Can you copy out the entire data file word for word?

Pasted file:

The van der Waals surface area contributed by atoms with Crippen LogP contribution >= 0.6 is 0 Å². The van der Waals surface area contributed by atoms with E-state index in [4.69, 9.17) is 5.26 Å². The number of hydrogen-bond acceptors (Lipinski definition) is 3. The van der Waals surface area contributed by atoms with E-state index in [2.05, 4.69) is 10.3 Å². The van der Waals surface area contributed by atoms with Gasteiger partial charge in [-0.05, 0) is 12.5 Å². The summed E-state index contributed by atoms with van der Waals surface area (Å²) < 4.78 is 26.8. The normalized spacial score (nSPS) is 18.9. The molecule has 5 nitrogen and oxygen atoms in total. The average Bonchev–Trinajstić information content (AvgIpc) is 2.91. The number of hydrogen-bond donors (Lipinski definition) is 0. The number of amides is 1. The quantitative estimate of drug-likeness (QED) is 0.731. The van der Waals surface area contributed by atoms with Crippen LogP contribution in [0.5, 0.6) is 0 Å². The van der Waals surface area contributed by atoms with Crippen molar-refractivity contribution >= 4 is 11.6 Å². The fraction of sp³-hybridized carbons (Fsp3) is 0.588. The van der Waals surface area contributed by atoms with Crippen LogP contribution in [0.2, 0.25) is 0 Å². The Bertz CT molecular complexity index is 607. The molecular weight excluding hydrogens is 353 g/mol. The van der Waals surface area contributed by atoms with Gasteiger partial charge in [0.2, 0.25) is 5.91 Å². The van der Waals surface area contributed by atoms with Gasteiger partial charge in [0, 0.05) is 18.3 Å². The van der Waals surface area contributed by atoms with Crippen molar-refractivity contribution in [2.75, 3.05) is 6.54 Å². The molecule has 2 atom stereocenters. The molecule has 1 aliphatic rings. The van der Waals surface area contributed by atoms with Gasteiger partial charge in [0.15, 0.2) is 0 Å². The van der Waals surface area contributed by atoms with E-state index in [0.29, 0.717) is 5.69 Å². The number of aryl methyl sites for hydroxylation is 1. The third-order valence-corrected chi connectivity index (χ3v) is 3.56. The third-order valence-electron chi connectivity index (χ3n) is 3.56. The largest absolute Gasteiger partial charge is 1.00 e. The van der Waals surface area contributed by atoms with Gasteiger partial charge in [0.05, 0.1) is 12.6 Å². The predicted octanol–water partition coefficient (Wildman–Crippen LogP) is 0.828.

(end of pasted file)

The van der Waals surface area contributed by atoms with Crippen LogP contribution >= 0.6 is 0 Å². The van der Waals surface area contributed by atoms with E-state index in [4.69, 9.17) is 5.26 Å². The number of hydrogen-bond acceptors (Lipinski definition) is 3. The van der Waals surface area contributed by atoms with E-state index in [2.05, 4.69) is 10.3 Å². The van der Waals surface area contributed by atoms with Gasteiger partial charge in [-0.05, 0) is 12.5 Å². The summed E-state index contributed by atoms with van der Waals surface area (Å²) < 4.78 is 26.8. The normalized spacial score (nSPS) is 18.9. The molecule has 5 nitrogen and oxygen atoms in total. The average Bonchev–Trinajstić information content (AvgIpc) is 2.91. The number of hydrogen-bond donors (Lipinski definition) is 0. The number of amides is 1. The quantitative estimate of drug-likeness (QED) is 0.731. The van der Waals surface area contributed by atoms with Crippen LogP contribution in [0.5, 0.6) is 0 Å². The van der Waals surface area contributed by atoms with Crippen molar-refractivity contribution >= 4 is 11.6 Å². The fraction of sp³-hybridized carbons (Fsp3) is 0.588. The van der Waals surface area contributed by atoms with Crippen LogP contribution in [0.2, 0.25) is 0 Å². The Bertz CT molecular complexity index is 607. The molecular weight excluding hydrogens is 353 g/mol. The van der Waals surface area contributed by atoms with Gasteiger partial charge in [0.2, 0.25) is 5.91 Å². The van der Waals surface area contributed by atoms with Gasteiger partial charge in [0, 0.05) is 18.3 Å². The van der Waals surface area contributed by atoms with Crippen molar-refractivity contribution in [2.75, 3.05) is 6.54 Å². The molecule has 2 atom stereocenters. The molecule has 1 aliphatic rings. The van der Waals surface area contributed by atoms with Gasteiger partial charge in [0.15, 0.2) is 0 Å². The van der Waals surface area contributed by atoms with E-state index in [0.29, 0.717) is 5.69 Å². The number of aryl methyl sites for hydroxylation is 1. The third-order valence-corrected chi connectivity index (χ3v) is 3.56. The third-order valence-electron chi connectivity index (χ3n) is 3.56. The largest absolute Gasteiger partial charge is 1.00 e. The van der Waals surface area contributed by atoms with Gasteiger partial charge in [0.05, 0.1) is 12.6 Å². The predicted octanol–water partition coefficient (Wildman–Crippen LogP) is 0.828.